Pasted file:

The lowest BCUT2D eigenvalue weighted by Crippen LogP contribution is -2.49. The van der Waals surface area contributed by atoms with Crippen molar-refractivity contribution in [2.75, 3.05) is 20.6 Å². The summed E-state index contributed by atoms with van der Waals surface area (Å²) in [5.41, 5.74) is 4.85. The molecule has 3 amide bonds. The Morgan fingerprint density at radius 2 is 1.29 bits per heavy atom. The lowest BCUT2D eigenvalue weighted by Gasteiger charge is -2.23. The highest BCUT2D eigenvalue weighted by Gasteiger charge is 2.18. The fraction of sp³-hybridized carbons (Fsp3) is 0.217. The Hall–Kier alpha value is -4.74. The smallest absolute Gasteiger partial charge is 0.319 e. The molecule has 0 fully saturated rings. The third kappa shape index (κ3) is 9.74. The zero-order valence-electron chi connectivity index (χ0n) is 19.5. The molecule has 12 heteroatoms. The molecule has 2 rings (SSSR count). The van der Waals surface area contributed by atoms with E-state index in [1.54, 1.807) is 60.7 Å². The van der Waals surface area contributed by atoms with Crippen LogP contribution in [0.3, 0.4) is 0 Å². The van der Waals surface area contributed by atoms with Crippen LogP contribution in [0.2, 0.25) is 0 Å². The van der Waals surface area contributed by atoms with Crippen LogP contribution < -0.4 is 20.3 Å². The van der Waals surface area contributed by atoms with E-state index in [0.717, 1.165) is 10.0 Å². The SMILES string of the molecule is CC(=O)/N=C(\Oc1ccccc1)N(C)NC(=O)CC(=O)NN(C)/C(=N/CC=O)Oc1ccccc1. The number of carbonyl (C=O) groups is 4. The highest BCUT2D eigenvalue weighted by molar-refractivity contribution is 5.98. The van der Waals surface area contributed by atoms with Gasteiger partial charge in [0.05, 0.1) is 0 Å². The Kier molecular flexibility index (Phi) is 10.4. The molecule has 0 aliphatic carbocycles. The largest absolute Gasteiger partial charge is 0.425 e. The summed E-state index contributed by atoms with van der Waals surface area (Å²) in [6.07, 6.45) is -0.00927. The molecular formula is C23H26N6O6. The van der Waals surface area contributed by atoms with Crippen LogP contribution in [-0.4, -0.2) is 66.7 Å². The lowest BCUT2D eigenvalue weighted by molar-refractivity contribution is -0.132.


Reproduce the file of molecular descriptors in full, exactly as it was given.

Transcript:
The lowest BCUT2D eigenvalue weighted by Crippen LogP contribution is -2.49. The van der Waals surface area contributed by atoms with Crippen molar-refractivity contribution in [2.75, 3.05) is 20.6 Å². The summed E-state index contributed by atoms with van der Waals surface area (Å²) in [5.41, 5.74) is 4.85. The molecule has 3 amide bonds. The Morgan fingerprint density at radius 2 is 1.29 bits per heavy atom. The lowest BCUT2D eigenvalue weighted by Gasteiger charge is -2.23. The highest BCUT2D eigenvalue weighted by Gasteiger charge is 2.18. The fraction of sp³-hybridized carbons (Fsp3) is 0.217. The Hall–Kier alpha value is -4.74. The smallest absolute Gasteiger partial charge is 0.319 e. The molecule has 0 fully saturated rings. The third kappa shape index (κ3) is 9.74. The zero-order valence-electron chi connectivity index (χ0n) is 19.5. The molecule has 12 heteroatoms. The molecule has 2 rings (SSSR count). The van der Waals surface area contributed by atoms with E-state index in [1.54, 1.807) is 60.7 Å². The van der Waals surface area contributed by atoms with Crippen LogP contribution in [0.3, 0.4) is 0 Å². The van der Waals surface area contributed by atoms with Crippen LogP contribution in [0.2, 0.25) is 0 Å². The van der Waals surface area contributed by atoms with Crippen LogP contribution < -0.4 is 20.3 Å². The van der Waals surface area contributed by atoms with E-state index in [0.717, 1.165) is 10.0 Å². The SMILES string of the molecule is CC(=O)/N=C(\Oc1ccccc1)N(C)NC(=O)CC(=O)NN(C)/C(=N/CC=O)Oc1ccccc1. The number of carbonyl (C=O) groups is 4. The highest BCUT2D eigenvalue weighted by molar-refractivity contribution is 5.98. The van der Waals surface area contributed by atoms with Gasteiger partial charge in [0.05, 0.1) is 0 Å². The Kier molecular flexibility index (Phi) is 10.4. The molecule has 0 aliphatic carbocycles. The largest absolute Gasteiger partial charge is 0.425 e. The summed E-state index contributed by atoms with van der Waals surface area (Å²) in [6.07, 6.45) is -0.00927. The molecular formula is C23H26N6O6. The van der Waals surface area contributed by atoms with Crippen LogP contribution in [-0.4, -0.2) is 66.7 Å². The lowest BCUT2D eigenvalue weighted by molar-refractivity contribution is -0.132.